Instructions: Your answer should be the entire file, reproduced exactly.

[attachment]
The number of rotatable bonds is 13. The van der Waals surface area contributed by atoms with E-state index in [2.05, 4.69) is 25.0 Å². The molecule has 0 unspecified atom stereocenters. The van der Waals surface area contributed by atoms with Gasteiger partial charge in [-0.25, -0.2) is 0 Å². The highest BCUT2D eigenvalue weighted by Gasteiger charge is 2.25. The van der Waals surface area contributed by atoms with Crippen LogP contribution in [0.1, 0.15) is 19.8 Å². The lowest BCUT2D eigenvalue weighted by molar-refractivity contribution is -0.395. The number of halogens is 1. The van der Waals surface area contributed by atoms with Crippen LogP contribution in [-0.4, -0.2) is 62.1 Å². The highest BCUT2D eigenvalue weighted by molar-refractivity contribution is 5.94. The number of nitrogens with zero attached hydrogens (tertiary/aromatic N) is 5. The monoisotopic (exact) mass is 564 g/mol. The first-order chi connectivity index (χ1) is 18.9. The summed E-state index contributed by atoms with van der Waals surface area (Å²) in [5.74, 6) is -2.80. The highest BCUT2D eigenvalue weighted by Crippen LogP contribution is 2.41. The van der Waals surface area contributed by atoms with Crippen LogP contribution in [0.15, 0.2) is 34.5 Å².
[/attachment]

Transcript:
The number of rotatable bonds is 13. The van der Waals surface area contributed by atoms with E-state index in [2.05, 4.69) is 25.0 Å². The molecule has 0 unspecified atom stereocenters. The van der Waals surface area contributed by atoms with Gasteiger partial charge in [-0.25, -0.2) is 0 Å². The highest BCUT2D eigenvalue weighted by Gasteiger charge is 2.25. The van der Waals surface area contributed by atoms with Crippen LogP contribution in [0.1, 0.15) is 19.8 Å². The lowest BCUT2D eigenvalue weighted by molar-refractivity contribution is -0.395. The number of halogens is 1. The van der Waals surface area contributed by atoms with Crippen LogP contribution in [-0.4, -0.2) is 62.1 Å². The highest BCUT2D eigenvalue weighted by molar-refractivity contribution is 5.94. The number of nitrogens with zero attached hydrogens (tertiary/aromatic N) is 5. The monoisotopic (exact) mass is 564 g/mol. The first-order chi connectivity index (χ1) is 18.9. The summed E-state index contributed by atoms with van der Waals surface area (Å²) in [5.74, 6) is -2.80. The highest BCUT2D eigenvalue weighted by Crippen LogP contribution is 2.41. The van der Waals surface area contributed by atoms with Crippen LogP contribution in [0.15, 0.2) is 34.5 Å².